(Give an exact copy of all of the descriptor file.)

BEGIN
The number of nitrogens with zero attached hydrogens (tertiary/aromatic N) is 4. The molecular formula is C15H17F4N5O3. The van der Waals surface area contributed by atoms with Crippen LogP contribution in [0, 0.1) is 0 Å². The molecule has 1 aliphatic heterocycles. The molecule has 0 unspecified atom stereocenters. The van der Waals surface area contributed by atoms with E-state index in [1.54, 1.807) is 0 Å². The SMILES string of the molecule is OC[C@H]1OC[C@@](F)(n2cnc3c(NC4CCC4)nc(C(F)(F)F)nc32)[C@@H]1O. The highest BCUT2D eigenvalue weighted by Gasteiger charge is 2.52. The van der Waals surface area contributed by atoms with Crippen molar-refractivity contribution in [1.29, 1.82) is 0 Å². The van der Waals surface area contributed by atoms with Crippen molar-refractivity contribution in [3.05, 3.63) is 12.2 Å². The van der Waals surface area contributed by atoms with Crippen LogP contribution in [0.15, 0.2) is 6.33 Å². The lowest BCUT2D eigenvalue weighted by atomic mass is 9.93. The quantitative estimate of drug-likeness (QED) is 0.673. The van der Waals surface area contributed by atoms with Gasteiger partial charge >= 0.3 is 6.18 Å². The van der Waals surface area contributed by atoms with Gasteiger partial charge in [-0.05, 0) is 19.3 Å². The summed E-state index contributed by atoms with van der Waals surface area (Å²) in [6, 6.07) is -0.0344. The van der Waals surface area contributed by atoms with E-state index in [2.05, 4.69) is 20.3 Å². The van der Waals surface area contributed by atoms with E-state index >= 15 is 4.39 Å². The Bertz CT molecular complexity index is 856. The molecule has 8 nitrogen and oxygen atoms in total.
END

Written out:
The number of nitrogens with zero attached hydrogens (tertiary/aromatic N) is 4. The molecular formula is C15H17F4N5O3. The van der Waals surface area contributed by atoms with Crippen LogP contribution in [0, 0.1) is 0 Å². The molecule has 1 aliphatic heterocycles. The molecule has 0 unspecified atom stereocenters. The van der Waals surface area contributed by atoms with E-state index in [1.54, 1.807) is 0 Å². The SMILES string of the molecule is OC[C@H]1OC[C@@](F)(n2cnc3c(NC4CCC4)nc(C(F)(F)F)nc32)[C@@H]1O. The highest BCUT2D eigenvalue weighted by Gasteiger charge is 2.52. The van der Waals surface area contributed by atoms with Crippen molar-refractivity contribution in [1.29, 1.82) is 0 Å². The van der Waals surface area contributed by atoms with Crippen molar-refractivity contribution in [3.05, 3.63) is 12.2 Å². The van der Waals surface area contributed by atoms with Crippen LogP contribution in [0.15, 0.2) is 6.33 Å². The lowest BCUT2D eigenvalue weighted by atomic mass is 9.93. The quantitative estimate of drug-likeness (QED) is 0.673. The van der Waals surface area contributed by atoms with Gasteiger partial charge >= 0.3 is 6.18 Å². The van der Waals surface area contributed by atoms with Gasteiger partial charge in [-0.05, 0) is 19.3 Å². The summed E-state index contributed by atoms with van der Waals surface area (Å²) in [6, 6.07) is -0.0344. The van der Waals surface area contributed by atoms with E-state index in [2.05, 4.69) is 20.3 Å². The van der Waals surface area contributed by atoms with E-state index >= 15 is 4.39 Å². The Bertz CT molecular complexity index is 856. The molecule has 8 nitrogen and oxygen atoms in total.